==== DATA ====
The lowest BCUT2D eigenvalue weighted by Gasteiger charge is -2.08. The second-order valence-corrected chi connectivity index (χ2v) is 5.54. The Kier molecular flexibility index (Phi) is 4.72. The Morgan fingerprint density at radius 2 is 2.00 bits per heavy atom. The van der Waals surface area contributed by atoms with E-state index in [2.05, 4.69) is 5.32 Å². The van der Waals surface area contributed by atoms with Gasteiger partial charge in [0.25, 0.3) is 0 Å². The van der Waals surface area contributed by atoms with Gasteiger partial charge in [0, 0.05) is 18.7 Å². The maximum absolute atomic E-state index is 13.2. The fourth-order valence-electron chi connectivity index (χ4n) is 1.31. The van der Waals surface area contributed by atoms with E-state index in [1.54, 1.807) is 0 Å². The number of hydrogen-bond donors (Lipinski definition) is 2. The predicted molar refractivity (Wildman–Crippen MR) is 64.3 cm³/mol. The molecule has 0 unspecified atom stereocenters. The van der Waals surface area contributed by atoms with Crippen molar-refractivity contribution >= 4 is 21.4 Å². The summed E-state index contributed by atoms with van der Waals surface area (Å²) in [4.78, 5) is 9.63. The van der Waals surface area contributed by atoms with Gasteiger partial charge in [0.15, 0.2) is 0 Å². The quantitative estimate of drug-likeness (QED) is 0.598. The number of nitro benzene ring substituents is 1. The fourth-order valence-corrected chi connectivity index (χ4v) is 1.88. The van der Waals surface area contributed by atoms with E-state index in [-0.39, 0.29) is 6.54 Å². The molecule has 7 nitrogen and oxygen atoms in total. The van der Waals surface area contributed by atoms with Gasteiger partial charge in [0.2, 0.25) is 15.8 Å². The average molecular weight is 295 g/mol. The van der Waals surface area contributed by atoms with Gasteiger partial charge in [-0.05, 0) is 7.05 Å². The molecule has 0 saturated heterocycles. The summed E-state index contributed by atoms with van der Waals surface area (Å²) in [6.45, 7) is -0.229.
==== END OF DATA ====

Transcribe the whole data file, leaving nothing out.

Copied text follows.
The lowest BCUT2D eigenvalue weighted by Gasteiger charge is -2.08. The second-order valence-corrected chi connectivity index (χ2v) is 5.54. The Kier molecular flexibility index (Phi) is 4.72. The Morgan fingerprint density at radius 2 is 2.00 bits per heavy atom. The van der Waals surface area contributed by atoms with E-state index in [2.05, 4.69) is 5.32 Å². The van der Waals surface area contributed by atoms with Gasteiger partial charge in [0.25, 0.3) is 0 Å². The van der Waals surface area contributed by atoms with Gasteiger partial charge in [0, 0.05) is 18.7 Å². The maximum absolute atomic E-state index is 13.2. The fourth-order valence-electron chi connectivity index (χ4n) is 1.31. The van der Waals surface area contributed by atoms with E-state index in [1.54, 1.807) is 0 Å². The number of hydrogen-bond donors (Lipinski definition) is 2. The predicted molar refractivity (Wildman–Crippen MR) is 64.3 cm³/mol. The molecule has 0 unspecified atom stereocenters. The van der Waals surface area contributed by atoms with Crippen molar-refractivity contribution >= 4 is 21.4 Å². The summed E-state index contributed by atoms with van der Waals surface area (Å²) in [4.78, 5) is 9.63. The van der Waals surface area contributed by atoms with Gasteiger partial charge in [0.15, 0.2) is 0 Å². The quantitative estimate of drug-likeness (QED) is 0.598. The number of nitro benzene ring substituents is 1. The fourth-order valence-corrected chi connectivity index (χ4v) is 1.88. The van der Waals surface area contributed by atoms with E-state index in [-0.39, 0.29) is 6.54 Å². The molecule has 7 nitrogen and oxygen atoms in total. The van der Waals surface area contributed by atoms with Gasteiger partial charge in [0.2, 0.25) is 15.8 Å². The average molecular weight is 295 g/mol. The van der Waals surface area contributed by atoms with Gasteiger partial charge in [-0.05, 0) is 7.05 Å². The molecule has 0 saturated heterocycles. The summed E-state index contributed by atoms with van der Waals surface area (Å²) in [6.45, 7) is -0.229.